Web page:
18.10 Other Physical Jump Boxes. 484

18.11 Preparing Your Jump Box for Service. 485

18.12 Configuring Static DHCP Address Allocations. 485

18.13 Enabling Key-Based Authentication for your Jump Box. 486

18.14 Windows. 486

18.15 Linux/OS X/BSD.. 489

18.16 Adding Static Routes to your Jump Box. 491

18.17 Adding Firewall Rules and SSH tunnels to allow access to the VM lab networks. 492

18.18 I Can Still Access the pfSense webConfigurator with my Management Workstation 493

18.19 I Have Lost Access to the pfSense webConfigurator UI 495

18.20 TCP Forwarding and You. 499

18.21 Windows SSH Tunnels. 500

18.22 Linux/BSD/OS X SSH Tunnels. 507

18.23 Testing your Dynamic Tunnels with FoxyProxy. 510

18.24 Troubleshooting Dynamic Tunnels. 516

18.25 Testing Your Forward Tunnels. 520

18.26 Windows. 520

18.27 Linux/OS X/BSD.. 524

18.28 Understanding SSH Tunnels. 527

18.29 Closing Notes on Jump Boxing. 528

18.30 Key-Based Authentication: Managing SSH Keys for Tunneled Connections. 528

19 IPS Installation Guide. 530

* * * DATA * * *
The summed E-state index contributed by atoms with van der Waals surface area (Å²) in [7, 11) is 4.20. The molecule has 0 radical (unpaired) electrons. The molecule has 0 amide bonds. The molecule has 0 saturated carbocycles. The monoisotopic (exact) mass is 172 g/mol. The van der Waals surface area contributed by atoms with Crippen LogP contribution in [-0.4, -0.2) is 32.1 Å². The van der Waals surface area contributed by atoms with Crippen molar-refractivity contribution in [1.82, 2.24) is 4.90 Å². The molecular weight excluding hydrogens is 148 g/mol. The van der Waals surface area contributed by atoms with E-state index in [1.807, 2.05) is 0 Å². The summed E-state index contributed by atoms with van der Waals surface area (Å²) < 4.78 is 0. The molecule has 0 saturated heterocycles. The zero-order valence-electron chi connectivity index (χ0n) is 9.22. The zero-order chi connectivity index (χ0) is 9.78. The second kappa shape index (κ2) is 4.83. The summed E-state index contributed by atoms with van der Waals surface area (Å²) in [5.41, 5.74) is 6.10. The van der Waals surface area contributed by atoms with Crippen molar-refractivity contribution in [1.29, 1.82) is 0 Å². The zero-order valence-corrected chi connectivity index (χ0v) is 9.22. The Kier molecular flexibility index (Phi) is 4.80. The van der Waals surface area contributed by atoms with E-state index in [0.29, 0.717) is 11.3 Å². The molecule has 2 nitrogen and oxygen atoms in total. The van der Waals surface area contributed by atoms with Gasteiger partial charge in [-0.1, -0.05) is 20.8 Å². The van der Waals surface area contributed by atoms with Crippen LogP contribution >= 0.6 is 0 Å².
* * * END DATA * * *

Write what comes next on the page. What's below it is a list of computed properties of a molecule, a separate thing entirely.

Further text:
19.1 Installing and configuring Snort (via Autosnort) 530

19.2 Installing and configuring Suricata (via Autosuricata) 536

19.3 Testing your IPS Bridge. 541

20 Splunk Installation Guide. 544

20.1 Initial Setup (Server Installation) 545

20.2 (Optional) Requesting and Implementing a Splunk Dev License. 556

20.3 Universal Forwarder Setup. 560

20.4 Splunk TA for Suricata. 563

20.5 Hurricane Labs Add-On for Unified2. 568

20.6 Starting The Forwarder + Persistence. 572

20.7 Testing Splunk and the Universal Forwarder 575

20.8 Generating The Test Battery. 576

20.9 Verifying Results with Snort 584

20.10 Verifying Results with Suricata. 587

21 In Your Own Image. 590

21.1 Visions of What Might Be. 590

21.2 Malware Analysis Lab. 591

21.3 Penetration Testing Lab. 594

21.4 IT/OPs Lab. 596

22 Summary. 598

22.1 What Have We Learned Today?. 598

23 Epilogue: We Need You (Now More than Ever) 600

About the Author

Tony Robinson
Tony Robinson

Tony Robinson is Security Engineer working for a midwestern MSSP. He has approximately 10 years of general experience in Systems Administration and Information Security roles, with his specialties being Network Security Monitoring, Threat Intelligence, and Malware Analysis

When he is not working, he can be found admiring good sushi, good mead, and fun video games.